There will now be 6 weeks to work with BMA union negotiators before a September decision point. But be in no doubt: if we can’t negotiate, we are ready to impose a new contract."
The BMA statement at that time:
"The BMA has been clear about our support for better seven-day services, with a focus on urgent and emergency care, but we do have concerns over how extended services will be paid for, staffed and what guarantees can be made to ensure current services do not suffer. Junior doctors already work to provide care 24 hours a day, 7 days a week. There is no ability for junior doctors to opt out of weekend services."
Read the DDRB report in full here.
Sept 2015: JDC votes not to re-enter negotiations
On 10th September the junior doctors committee took a vote after debating the issues and details in each of the 23 DDRB recommendations
Junior doctors were informed that the government was unwilling to negotiate on 22 of the 23 DDRB recommendations which would make up the new contract.
The BMA junior doctor committee (JDC) took the decision not to re-enter negotiations because "despite significant concerns raised... it was made clear that failure to accept those recommendations as the basis for talks would result in the government imposing a contract on junior doctors from August 2016."
Junior doctors have been very clear we want to achieve a safe and fair negotiated settlement.
The BMA have asked for the following assurances from the government to re-enter negotiations:
Oct 2015: The imposition & negotiation stand off
On October 8th Mr Hunt wrote to the BMA making reference to the junior doctors' concerns but refusing to give the concrete assurances the BMA requested
The subsequent communications between Mr Hunt and the BMA JDC Chair Dr Johann Malawana have primarily been played out via the media.
Junior doctors have never felt confident that Mr Hunt's verbal assurances and letters have provided the assurances required to accept the his proposals and so the BMA, no other options, began to prepare for a ballot on possible industrial action.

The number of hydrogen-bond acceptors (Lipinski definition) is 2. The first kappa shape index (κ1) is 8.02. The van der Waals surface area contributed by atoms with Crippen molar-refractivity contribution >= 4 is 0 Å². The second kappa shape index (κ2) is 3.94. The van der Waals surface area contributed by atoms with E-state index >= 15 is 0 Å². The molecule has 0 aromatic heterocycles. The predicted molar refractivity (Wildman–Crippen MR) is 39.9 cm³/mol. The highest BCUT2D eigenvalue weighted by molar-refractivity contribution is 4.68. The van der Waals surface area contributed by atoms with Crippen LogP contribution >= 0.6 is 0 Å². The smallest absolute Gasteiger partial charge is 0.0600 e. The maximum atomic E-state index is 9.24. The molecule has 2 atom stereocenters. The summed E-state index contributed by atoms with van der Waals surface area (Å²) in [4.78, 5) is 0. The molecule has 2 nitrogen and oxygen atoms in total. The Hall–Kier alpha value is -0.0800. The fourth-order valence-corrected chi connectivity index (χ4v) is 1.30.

The BMA's response on October 12th outlined their unaddressed concerns again and set out their unchanged position here.
Nov 2015: Ballot for strike action
The BMA have begun the ballot process and the deadline is Nov 18th
Responding the letter from Jeremy Hunt, the BMA JDC's Dr Malawana said on October 28th:
“It is encouraging that the health secretary has finally made a significant shift and recognised some of the concerns raised by junior doctors. However, it has taken the threat of industrial action and the sight of thousands of junior doctors taking to the streets to reach this point.
“The BMA has been quite clear that the government must withdraw the threat of imposition of new contracts on junior doctors, the extensive preconditions to negotiations the Department of Health keep insisting on and provide junior doctors with the assurances they are demanding before re-entering negotiations. Today’s letter from the health secretary could be a step in the right direction. We look forward to seeing more of the detail that the health secretary has committed to providing in the coming few days.
“After repeated attempts to conflate junior doctors’ legitimate concerns and the government’s rhetoric on seven-day services, it is positive that the health secretary has finally acknowledged what people across the country already know: that junior doctors already work 24 hours a day, 7 days a week up and down this country.”